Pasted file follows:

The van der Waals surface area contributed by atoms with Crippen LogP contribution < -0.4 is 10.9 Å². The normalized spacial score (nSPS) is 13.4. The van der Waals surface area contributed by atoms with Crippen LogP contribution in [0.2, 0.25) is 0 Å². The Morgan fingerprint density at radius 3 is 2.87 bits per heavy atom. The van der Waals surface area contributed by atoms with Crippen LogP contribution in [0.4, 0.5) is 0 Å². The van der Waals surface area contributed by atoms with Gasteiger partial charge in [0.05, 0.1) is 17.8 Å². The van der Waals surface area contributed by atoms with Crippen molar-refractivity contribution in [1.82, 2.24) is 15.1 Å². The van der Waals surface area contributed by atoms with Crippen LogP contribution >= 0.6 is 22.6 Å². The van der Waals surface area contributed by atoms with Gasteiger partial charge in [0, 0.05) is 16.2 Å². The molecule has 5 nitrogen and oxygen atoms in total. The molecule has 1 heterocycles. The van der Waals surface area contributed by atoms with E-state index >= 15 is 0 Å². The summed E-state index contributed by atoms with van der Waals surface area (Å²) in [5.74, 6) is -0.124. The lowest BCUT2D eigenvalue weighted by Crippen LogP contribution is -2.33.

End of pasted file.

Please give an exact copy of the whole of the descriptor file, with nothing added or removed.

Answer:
The van der Waals surface area contributed by atoms with Crippen LogP contribution < -0.4 is 10.9 Å². The normalized spacial score (nSPS) is 13.4. The van der Waals surface area contributed by atoms with Crippen LogP contribution in [0.2, 0.25) is 0 Å². The Morgan fingerprint density at radius 3 is 2.87 bits per heavy atom. The van der Waals surface area contributed by atoms with Crippen LogP contribution in [0.4, 0.5) is 0 Å². The van der Waals surface area contributed by atoms with Gasteiger partial charge in [0.05, 0.1) is 17.8 Å². The van der Waals surface area contributed by atoms with Crippen molar-refractivity contribution in [1.82, 2.24) is 15.1 Å². The van der Waals surface area contributed by atoms with Crippen LogP contribution >= 0.6 is 22.6 Å². The van der Waals surface area contributed by atoms with Gasteiger partial charge in [0, 0.05) is 16.2 Å². The molecule has 5 nitrogen and oxygen atoms in total. The molecule has 1 heterocycles. The van der Waals surface area contributed by atoms with E-state index >= 15 is 0 Å². The summed E-state index contributed by atoms with van der Waals surface area (Å²) in [5.74, 6) is -0.124. The lowest BCUT2D eigenvalue weighted by Crippen LogP contribution is -2.33.